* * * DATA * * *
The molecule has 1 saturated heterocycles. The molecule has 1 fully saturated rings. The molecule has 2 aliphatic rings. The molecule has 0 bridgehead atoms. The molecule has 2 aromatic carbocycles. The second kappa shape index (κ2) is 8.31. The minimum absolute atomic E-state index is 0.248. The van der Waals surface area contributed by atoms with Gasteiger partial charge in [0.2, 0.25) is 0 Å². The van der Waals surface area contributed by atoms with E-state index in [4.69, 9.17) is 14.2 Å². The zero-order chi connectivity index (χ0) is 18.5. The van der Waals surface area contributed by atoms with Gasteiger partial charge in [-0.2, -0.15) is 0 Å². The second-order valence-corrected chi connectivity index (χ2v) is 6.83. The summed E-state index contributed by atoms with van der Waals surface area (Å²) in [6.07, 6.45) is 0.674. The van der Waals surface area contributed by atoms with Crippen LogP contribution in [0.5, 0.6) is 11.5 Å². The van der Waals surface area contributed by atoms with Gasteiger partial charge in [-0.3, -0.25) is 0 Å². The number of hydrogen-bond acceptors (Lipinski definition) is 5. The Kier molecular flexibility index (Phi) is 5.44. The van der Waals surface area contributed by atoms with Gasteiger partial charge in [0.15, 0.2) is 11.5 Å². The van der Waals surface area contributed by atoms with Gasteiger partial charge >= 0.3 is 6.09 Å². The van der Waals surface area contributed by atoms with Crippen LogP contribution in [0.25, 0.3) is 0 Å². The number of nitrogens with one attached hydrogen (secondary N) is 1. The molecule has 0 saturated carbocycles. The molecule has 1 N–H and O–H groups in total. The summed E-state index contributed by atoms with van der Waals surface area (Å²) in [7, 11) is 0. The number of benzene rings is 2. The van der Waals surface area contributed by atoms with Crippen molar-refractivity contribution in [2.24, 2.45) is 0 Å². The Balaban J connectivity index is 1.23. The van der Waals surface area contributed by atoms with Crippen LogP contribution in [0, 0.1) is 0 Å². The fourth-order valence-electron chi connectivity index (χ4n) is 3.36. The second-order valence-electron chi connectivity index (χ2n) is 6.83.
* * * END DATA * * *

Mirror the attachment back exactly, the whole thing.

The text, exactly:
The molecule has 1 saturated heterocycles. The molecule has 1 fully saturated rings. The molecule has 2 aliphatic rings. The molecule has 0 bridgehead atoms. The molecule has 2 aromatic carbocycles. The second kappa shape index (κ2) is 8.31. The minimum absolute atomic E-state index is 0.248. The van der Waals surface area contributed by atoms with Gasteiger partial charge in [0.2, 0.25) is 0 Å². The van der Waals surface area contributed by atoms with E-state index in [4.69, 9.17) is 14.2 Å². The zero-order chi connectivity index (χ0) is 18.5. The van der Waals surface area contributed by atoms with Gasteiger partial charge in [-0.2, -0.15) is 0 Å². The second-order valence-corrected chi connectivity index (χ2v) is 6.83. The summed E-state index contributed by atoms with van der Waals surface area (Å²) in [6.07, 6.45) is 0.674. The van der Waals surface area contributed by atoms with Crippen LogP contribution in [0.5, 0.6) is 11.5 Å². The van der Waals surface area contributed by atoms with Gasteiger partial charge in [-0.3, -0.25) is 0 Å². The number of hydrogen-bond acceptors (Lipinski definition) is 5. The Kier molecular flexibility index (Phi) is 5.44. The van der Waals surface area contributed by atoms with Gasteiger partial charge in [0.15, 0.2) is 11.5 Å². The van der Waals surface area contributed by atoms with Gasteiger partial charge >= 0.3 is 6.09 Å². The van der Waals surface area contributed by atoms with Crippen LogP contribution in [0.25, 0.3) is 0 Å². The number of nitrogens with one attached hydrogen (secondary N) is 1. The molecule has 0 saturated carbocycles. The molecule has 1 N–H and O–H groups in total. The summed E-state index contributed by atoms with van der Waals surface area (Å²) in [7, 11) is 0. The number of benzene rings is 2. The van der Waals surface area contributed by atoms with Crippen molar-refractivity contribution in [2.24, 2.45) is 0 Å². The Balaban J connectivity index is 1.23. The van der Waals surface area contributed by atoms with Crippen LogP contribution in [0, 0.1) is 0 Å². The fourth-order valence-electron chi connectivity index (χ4n) is 3.36. The second-order valence-electron chi connectivity index (χ2n) is 6.83.